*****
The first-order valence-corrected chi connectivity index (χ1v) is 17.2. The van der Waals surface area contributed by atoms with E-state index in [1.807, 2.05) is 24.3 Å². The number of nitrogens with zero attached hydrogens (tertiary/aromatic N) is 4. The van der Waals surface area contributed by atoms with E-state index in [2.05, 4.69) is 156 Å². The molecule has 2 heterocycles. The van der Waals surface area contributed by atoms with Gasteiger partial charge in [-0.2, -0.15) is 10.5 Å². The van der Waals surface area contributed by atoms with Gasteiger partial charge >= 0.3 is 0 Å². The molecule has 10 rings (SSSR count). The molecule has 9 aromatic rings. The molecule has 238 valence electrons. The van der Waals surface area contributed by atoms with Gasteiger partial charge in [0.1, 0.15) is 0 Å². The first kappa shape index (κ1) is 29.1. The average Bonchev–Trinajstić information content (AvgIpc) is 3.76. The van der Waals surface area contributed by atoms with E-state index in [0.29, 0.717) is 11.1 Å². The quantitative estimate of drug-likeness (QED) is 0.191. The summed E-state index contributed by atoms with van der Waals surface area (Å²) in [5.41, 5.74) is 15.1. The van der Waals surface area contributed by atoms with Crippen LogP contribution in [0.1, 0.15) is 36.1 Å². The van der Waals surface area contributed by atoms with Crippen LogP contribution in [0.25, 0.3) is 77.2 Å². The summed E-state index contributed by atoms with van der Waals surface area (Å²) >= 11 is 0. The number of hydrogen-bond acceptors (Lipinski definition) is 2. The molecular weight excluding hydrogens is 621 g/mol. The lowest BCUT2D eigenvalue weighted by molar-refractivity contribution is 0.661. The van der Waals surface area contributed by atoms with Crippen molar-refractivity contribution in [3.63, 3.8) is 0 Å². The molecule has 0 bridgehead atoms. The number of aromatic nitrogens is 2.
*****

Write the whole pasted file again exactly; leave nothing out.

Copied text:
The first-order valence-corrected chi connectivity index (χ1v) is 17.2. The van der Waals surface area contributed by atoms with E-state index in [1.807, 2.05) is 24.3 Å². The number of nitrogens with zero attached hydrogens (tertiary/aromatic N) is 4. The van der Waals surface area contributed by atoms with E-state index in [2.05, 4.69) is 156 Å². The molecule has 2 heterocycles. The van der Waals surface area contributed by atoms with Gasteiger partial charge in [-0.2, -0.15) is 10.5 Å². The van der Waals surface area contributed by atoms with Gasteiger partial charge >= 0.3 is 0 Å². The molecule has 10 rings (SSSR count). The molecule has 9 aromatic rings. The molecule has 238 valence electrons. The van der Waals surface area contributed by atoms with Gasteiger partial charge in [0.1, 0.15) is 0 Å². The first kappa shape index (κ1) is 29.1. The average Bonchev–Trinajstić information content (AvgIpc) is 3.76. The van der Waals surface area contributed by atoms with E-state index in [0.29, 0.717) is 11.1 Å². The quantitative estimate of drug-likeness (QED) is 0.191. The summed E-state index contributed by atoms with van der Waals surface area (Å²) in [5.41, 5.74) is 15.1. The van der Waals surface area contributed by atoms with Crippen LogP contribution in [0.1, 0.15) is 36.1 Å². The van der Waals surface area contributed by atoms with Crippen LogP contribution in [0.25, 0.3) is 77.2 Å². The summed E-state index contributed by atoms with van der Waals surface area (Å²) >= 11 is 0. The number of hydrogen-bond acceptors (Lipinski definition) is 2. The molecular weight excluding hydrogens is 621 g/mol. The lowest BCUT2D eigenvalue weighted by molar-refractivity contribution is 0.661. The van der Waals surface area contributed by atoms with Crippen molar-refractivity contribution in [3.63, 3.8) is 0 Å². The molecule has 0 bridgehead atoms. The number of aromatic nitrogens is 2.